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Sesame Workshop

Sesame Street Introduces Julia, a New Muppet With Autism

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Sesame Workshop

There's a new Muppet on Sesame Street: Julia. She's a "preschool girl with autism who does things a little differently when playing with her friends, the lovable Elmo, Abby Cadabby, and Grover," the Sesame Workshop told ABC News in 2015, when Julia made her debut—in digital form—as the face of a broad set of autism-awareness tools the Sesame Workshop had rolled out called "Sesame Street and Autism: See Amazing in All Children." But based on her popularity online, Julia is about to become a full-fledged Muppet when she joins the rest of the gang on Sesame Street in April.

In the storybooks, Julia explains to her Sesame Street friends how she likes to play a little differently from them.

"If you're five years old, and see another kid not making eye contact with you, you may think that child doesn't want to play with you. But that's not the case," Sherrie Westin, Sesame Workshop's executive vice president of global impacts and philanthropy, told People in 2015. "We want to create greater awareness and empathy." The television version of Julia endeavors to do the same.

"I think the big discussion right at the start was, 'How do we do this? How do we talk about autism?'" said Christine Ferraro, who has been writing for Sesame Street for 25 years, and has seen the number of children with autism increase during that time.

To make sure they get the character just right, the Sesame Workshop has enlisted the services of Stacey Gordon, a puppeteer and mom who has a son with autism. "It’s important for kids without autism to see what autism can look like," Gordon told 60 Minutes' Lesley Stahl. "Had my son’s friends been exposed to his behaviors through something that they had seen on TV before they experienced them in the classroom, they might not have been frightened. They might not have been worried when he cried. They would have known that he plays in a different way and that that’s OK."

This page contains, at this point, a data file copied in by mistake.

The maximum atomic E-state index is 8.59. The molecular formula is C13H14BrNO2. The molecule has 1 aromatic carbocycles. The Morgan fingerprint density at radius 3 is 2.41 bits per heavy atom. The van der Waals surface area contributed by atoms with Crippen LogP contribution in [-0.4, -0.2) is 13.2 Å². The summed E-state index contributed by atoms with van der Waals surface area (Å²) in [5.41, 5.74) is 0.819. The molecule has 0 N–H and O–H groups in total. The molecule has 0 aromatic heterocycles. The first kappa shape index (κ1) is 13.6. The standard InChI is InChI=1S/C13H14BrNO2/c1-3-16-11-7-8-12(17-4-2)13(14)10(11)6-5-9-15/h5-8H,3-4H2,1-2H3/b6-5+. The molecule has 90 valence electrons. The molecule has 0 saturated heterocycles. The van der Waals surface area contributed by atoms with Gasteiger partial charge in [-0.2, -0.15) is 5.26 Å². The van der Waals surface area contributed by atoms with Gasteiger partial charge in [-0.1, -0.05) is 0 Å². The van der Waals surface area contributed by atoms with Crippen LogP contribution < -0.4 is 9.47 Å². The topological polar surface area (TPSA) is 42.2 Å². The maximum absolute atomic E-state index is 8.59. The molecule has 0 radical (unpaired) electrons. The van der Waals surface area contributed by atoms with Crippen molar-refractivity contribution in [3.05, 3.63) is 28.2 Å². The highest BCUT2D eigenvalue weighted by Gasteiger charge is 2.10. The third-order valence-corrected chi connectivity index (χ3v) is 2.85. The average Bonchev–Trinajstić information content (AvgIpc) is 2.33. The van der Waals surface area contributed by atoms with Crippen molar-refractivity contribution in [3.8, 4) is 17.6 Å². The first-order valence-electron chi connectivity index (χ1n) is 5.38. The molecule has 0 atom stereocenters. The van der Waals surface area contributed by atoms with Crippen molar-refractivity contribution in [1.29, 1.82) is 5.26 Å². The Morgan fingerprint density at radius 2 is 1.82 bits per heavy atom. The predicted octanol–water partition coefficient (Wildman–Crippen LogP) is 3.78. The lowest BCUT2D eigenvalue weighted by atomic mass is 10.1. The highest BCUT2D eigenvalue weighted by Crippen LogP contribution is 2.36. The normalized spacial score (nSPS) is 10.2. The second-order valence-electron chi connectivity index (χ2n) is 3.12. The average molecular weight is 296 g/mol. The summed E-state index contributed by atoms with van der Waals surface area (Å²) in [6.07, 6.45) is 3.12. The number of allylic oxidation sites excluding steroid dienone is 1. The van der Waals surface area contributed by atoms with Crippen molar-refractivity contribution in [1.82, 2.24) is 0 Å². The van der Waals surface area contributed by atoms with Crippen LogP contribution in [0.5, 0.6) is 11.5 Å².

Though Julia won't make her small-screen debut until next month, you can get a sneak peek of her character in the video below:

Julia is one of many Muppets who have tackled serious issues. Over the years, Sesame Street has featured Muppets who deal with food insecurity, malaria, visual impairment, parental incarceration, bullying, and living with HIV. Welcome, Julia! We're glad you're here to be amazing with us.

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Meet Zeerak, the Newest Afghan Muppet
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Sesame Workshop

Sesame Street isn't just an American show—it has co-productions around the world, localized for kids in different countries and cultures. In Afghanistan, Baghch-e-Simsim ("Sesame Garden") just began its sixth season. Last year, the show introduced 6-year-old Zari, the first Afghan Muppet. Now, Baghch-e-Simsim adds its second Afghan Muppet, Zeerak, to its cast.

Zeerak, whose name means "smart" and "talented" in Dari and Pashto, is Zari's younger brother. He's 4 years old. He enjoys painting and playing games, and is just learning to read and count—though he's not going to school just yet. Zeerak marks the first time a male Afghan Muppet has ever existed, and he will likely become a role model for kids in the region. Baghch-e-Simsim is the most-watched TV program among young children in Afghanistan.